The sectarian split across the Middle East has reached northern Africa, where longtime Iranian ally Sudan is shifting sharply to the Sunni camp. The Wall Street Journal reports:
Late last year, President Omar al-Bashir ordered the network of Iran’s cultural centers in his country shut down, ostensibly on the grounds that they were propagating Shiite Islam in a country that has virtually no Shiites.
Then, in April, he unexpectedly joined Saudi Arabia and its fellow Gulf Cooperation Council monarchies in the war in Yemen, sending Sudanese warplanes to bomb pro-Iranian Houthi forces. He also sought to nurture close ties with Egypt’s new ruler, President Abdel Fattah Al Sisi. In a Middle East divided along sectarian lines, impoverished Sudan—the Arab world’s third-largest nation by population and size—for now has firmly placed itself in the Saudi-led Sunni camp.
This realignment is a result of two interconnected phenomena we’ve been covering here at TAI: the previously mentioned sectarian split in the Middle East between Sunni and Shi’a, which is getting increasingly bitter, and Saudi Arabia’s newly assertive, petrodollar-driven foreign policy. As the Journal reports, Sudanese President Omar al-Bashir has been explicit: his country “cannot have strategic ties with Iran at this time [of] escalating tensions between Sunnis and Shiites.” As a result, Iran stands to lose a conduit through which it has passed arms to Hamas.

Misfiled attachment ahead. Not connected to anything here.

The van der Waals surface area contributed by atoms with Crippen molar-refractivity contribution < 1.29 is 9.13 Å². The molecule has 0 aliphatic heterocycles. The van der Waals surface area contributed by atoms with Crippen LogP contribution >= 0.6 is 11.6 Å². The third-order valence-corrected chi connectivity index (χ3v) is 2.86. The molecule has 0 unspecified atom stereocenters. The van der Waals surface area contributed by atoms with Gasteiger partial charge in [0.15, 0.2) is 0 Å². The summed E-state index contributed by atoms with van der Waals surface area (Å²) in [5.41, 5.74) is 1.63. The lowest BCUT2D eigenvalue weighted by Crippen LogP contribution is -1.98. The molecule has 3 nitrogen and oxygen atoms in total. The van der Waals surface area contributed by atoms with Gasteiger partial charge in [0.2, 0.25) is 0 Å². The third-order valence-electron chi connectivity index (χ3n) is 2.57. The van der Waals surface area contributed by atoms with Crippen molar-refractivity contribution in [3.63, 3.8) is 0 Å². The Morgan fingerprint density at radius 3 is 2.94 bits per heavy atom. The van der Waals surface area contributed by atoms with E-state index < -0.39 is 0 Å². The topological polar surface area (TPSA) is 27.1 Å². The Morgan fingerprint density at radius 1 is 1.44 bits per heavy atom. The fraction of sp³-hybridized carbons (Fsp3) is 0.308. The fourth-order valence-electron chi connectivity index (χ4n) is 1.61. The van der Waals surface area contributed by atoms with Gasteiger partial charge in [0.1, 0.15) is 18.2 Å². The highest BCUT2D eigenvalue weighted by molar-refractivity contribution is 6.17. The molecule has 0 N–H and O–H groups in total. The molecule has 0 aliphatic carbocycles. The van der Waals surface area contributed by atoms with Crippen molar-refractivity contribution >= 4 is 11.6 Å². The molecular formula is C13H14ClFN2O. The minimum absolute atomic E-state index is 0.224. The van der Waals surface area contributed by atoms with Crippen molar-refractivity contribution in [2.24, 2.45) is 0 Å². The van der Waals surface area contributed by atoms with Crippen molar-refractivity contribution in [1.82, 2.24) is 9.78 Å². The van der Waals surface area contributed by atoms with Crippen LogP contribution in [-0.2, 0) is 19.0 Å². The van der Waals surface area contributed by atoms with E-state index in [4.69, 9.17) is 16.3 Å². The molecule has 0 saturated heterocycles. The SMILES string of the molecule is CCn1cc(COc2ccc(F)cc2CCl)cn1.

And for that reason, among others, at least one important Iranian scholar thinks this story is a pretty big deal:
“The tilt by Sudan toward Saudi Arabia is perhaps the most important victory for Saudi Arabia and the GCC in its strategic competition with Iran in the past decade,” said Mohsen Milani, an Iran expert and executive director of the Center for Strategic and Diplomatic Studies at the University of South Florida.
The loss of Khartoum won’t be the blow that fells the mullahs, by any means. New sources of funding, new international ties, and new ways to transport weapons will be opening up to Tehran in the wake of the nuclear deal. But if Iran can’t keep Bashir—a wanted war criminal—and his regime in its bad boys camp, it may have underestimated the severity of the sectarian backlash it is fomenting across the Arab world.